This site had its genesis one day in 2020 when I was importing some data into Microsoft Excel. The text to columns wizard asked if my data were delimited or fixed-width. I had just been listening to the soundtrack from the musical Wicked, so I had the urge to reply “Delimited! My data are delimited” reworking a line from the song Unlimited.
The following day Quinn Dombrowski asked on Twitter if anyone else made up songs while data-cleaning, and I knew I wasn't alone. Fast-forward a few months and after spending too much time modifying the lyrics of one song into a DH version, I decided to lean into the idea, and put together a whole album.
The initial idea was that each song would deal with a different aspect of digital humanities. By phrasing the album title as a question – What is Digital Humanities? – I could also play on the idea that digital humanities has a preoccupation with defining the field.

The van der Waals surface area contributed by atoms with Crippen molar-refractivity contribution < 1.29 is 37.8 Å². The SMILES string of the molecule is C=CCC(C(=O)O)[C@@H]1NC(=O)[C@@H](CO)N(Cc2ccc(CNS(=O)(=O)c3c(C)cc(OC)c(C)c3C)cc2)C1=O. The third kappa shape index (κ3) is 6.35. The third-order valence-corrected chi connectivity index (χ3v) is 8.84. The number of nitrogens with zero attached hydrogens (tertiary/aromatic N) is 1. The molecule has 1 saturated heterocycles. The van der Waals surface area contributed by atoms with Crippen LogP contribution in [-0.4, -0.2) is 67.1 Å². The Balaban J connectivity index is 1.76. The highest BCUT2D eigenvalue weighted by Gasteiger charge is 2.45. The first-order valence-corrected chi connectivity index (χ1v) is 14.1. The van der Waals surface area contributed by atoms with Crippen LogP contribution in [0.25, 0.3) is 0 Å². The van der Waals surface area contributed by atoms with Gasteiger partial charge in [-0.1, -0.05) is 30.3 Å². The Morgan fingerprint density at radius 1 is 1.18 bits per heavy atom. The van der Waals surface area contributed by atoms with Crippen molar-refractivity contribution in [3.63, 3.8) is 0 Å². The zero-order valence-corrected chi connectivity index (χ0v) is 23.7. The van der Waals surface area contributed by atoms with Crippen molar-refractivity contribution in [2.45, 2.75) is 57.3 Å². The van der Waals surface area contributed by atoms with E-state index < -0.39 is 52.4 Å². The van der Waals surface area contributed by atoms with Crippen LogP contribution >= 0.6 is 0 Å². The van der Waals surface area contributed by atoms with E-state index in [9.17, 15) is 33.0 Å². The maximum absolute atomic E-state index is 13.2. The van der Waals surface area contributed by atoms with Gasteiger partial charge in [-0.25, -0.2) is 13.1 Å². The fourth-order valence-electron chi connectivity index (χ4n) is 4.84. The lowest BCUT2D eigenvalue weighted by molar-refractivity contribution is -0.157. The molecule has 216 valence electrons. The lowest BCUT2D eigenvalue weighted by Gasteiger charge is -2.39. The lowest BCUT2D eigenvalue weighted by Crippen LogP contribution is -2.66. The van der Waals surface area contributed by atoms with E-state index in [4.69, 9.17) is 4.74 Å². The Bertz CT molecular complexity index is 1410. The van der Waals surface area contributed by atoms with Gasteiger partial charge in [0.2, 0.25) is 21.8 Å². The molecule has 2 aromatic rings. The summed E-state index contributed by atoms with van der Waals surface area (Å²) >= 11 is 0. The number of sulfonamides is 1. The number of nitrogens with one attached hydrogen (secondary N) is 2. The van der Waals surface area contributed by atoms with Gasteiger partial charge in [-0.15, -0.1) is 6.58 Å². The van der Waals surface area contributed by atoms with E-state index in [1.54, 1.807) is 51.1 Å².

Further, by presenting the songs in a website that follows many of the conventions of a digital edition it could act as a provocation: why is this not a “real” or “serious” digital humanities project? It consists of
- a website
- presenting a collection of texts by the same author.
- encoded in TEI
- annotated for understanding
- by an audience not necessarily familiar with the content
How does this differ from, say, The Pulter Project (a DH project I admire)?
This site is set in Crimson Pro (Google Fonts | GitHub | Specimen) and handcoded in HTML with templates managed by Eleventy. The source code is available on GitHub.
The images used on the Albums page come from Unsplash and are used under the Unsplash license:
- Hand holding the vinyl of Super Trouper by ABBA by Kobu Agency
- The ever sensational Ayorkor by Kobe Subramaniam
- [Person holding green shards] by Kenrick Mills